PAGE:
For Your Lab: Ducted or Ductless Fume Hoods?
Chemical laboratories, although essential for life sciences, academia, and industry, are also potential places of elevated risk. In this blog, we’ll focus on how your lab fume hood ventilation choices affect safety.
Ventilation: A Key Safety & Compliance Component
For lab and operations managers who are designing, equipping, or planning for their lab areas, safety is paramount. To that end, these key workspaces require the proper ventilation of chemical toxins and other byproducts.
Toxic chemical vapor leaks can harm your employees, stop operations, compromise your experiments or processes, and cost time and money. In fact, just last month, a chemical and vapor leak in Madison, Wisconsin, required a hazmat response and a rapid facility evacuation, according to an official first responder statement.
Chemical vapor leaks also can lead to fines for safety noncompliance and cause terrible publicity. However, there are ways to ensure you avoid leaks: You can do this through advanced lab design, equipment, and training. For instance, many labs are laid out with embedded directional airflows, and you can actually monitor the crucial ventilation processes.
We’ll say at the onset, if you’re designing your lab and trying to select the right hood engineering control solution, it can seem a daunting task. There are a variety of choices out there—but we’ll try to help you select the right fume hood ventilation equipment for your space.
Ducted Fume Hood
This is the most popular local exhaust used within a chemical laboratory. This unit consists of a movable shield (which can be horizontal, vertical, or both), work surface, hood, and blower—along with a duct that transports incoming air to outside the building.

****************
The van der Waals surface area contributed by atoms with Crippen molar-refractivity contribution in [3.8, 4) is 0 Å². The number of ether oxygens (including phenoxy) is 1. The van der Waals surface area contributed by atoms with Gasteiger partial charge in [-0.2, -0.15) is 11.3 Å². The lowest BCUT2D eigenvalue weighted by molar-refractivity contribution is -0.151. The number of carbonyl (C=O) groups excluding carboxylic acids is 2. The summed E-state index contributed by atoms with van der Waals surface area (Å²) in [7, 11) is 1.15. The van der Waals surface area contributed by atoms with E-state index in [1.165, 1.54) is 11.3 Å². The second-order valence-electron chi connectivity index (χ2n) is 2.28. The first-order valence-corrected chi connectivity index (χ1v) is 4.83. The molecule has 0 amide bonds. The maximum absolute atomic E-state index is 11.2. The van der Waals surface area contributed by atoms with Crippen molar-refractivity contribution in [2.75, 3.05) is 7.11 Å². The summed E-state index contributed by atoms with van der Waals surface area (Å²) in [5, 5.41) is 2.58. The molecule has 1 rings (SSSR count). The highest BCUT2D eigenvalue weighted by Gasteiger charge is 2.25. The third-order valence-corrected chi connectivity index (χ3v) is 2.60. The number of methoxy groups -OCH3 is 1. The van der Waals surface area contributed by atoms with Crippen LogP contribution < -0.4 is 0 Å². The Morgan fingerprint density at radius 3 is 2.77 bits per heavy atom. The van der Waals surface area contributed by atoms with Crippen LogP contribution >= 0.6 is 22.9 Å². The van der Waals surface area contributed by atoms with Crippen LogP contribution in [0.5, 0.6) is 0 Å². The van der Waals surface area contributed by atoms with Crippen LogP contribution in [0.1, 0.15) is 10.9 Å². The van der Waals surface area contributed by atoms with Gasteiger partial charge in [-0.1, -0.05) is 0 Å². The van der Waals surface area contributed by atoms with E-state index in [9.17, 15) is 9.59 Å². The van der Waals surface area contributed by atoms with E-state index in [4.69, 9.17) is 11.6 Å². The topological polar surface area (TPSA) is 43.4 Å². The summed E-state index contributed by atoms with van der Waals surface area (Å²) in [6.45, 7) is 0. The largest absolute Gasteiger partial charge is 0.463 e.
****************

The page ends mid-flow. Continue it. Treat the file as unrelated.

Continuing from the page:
The ducted fume hood is an attractive option because it can:
- Handle a wide variety of chemicals
- Be used for process-specific or experimental work
- Help contain any chemical spills occurring during a procedure
- Be cleaned and operated with relative ease
- Need periodic maintenance as little as once yearly
On the other hand, designers, engineers, or managers investigating ducted fume hoods must also realize that:
- The building’s ventilation system must be robust enough to provide the requisite amount of air to the fume hood, so that it is within the acceptable face velocity range. The air must enter the fume hood face opening fast enough to protect the user from chemical vapors, fumes, and dust.
- If a building’s heating, ventilation, and air conditioning (HVAC) system can’t meet the fume hood requirements, the facility’s ductwork and roof will need costly system updates.
- Once a ducted fume hood is installed, it’s difficult to relocate, so it may not be an ideal choice for a lab space slated for a revamp in the near future.
- If you do relocate, the chosen location must have an HVAC connection.
- If you’re working with strong acids (like perchloric acid) or with radioisotopes, you’ll need a specialized fume hood.
Ductless Fume Hood
This equipment is not as common as the ducted variety. It is best suited for labs that infrequently conduct small-scale chemical experiments (for example, no more than 10 chemicals per application, with a volume of less than 500 milliliters). As the name suggests, with this gear, there is no duct and no need for HVAC connections. Instead, during operation, the air passes through a filter within the fume hood and recirculates back into the lab space.
On the positive side, a ductless fume hood is:
- Usually only half the price of a ducted fume hood, since the unit is not dependent on an HVAC system
- Easy to use and operate
- Placeable anywhere in a lab
Considerations for prospective buyers:
- The unit filter limits the type and amount of chemicals that you can use—for example, a high-efficiency particulate absorbing (HEPA) filter can only be used for particulates; a formaldehyde carbon filter is limited to formaldehyde procedures; and radioisotope carbon filters only neutralize radioisotopes.
- The filter change-out schedule requires diligent management—the filters may require bimonthly swaps, depending on the laboratory’s workload.
Proper ventilation, along with fire control, air conditioning, and other factors are key to a safe lab. Looking to create a comprehensive approach to your lab’s safety? Talk to us—we offer a variety of services, from chemical inventory management to full partnership for EHS services.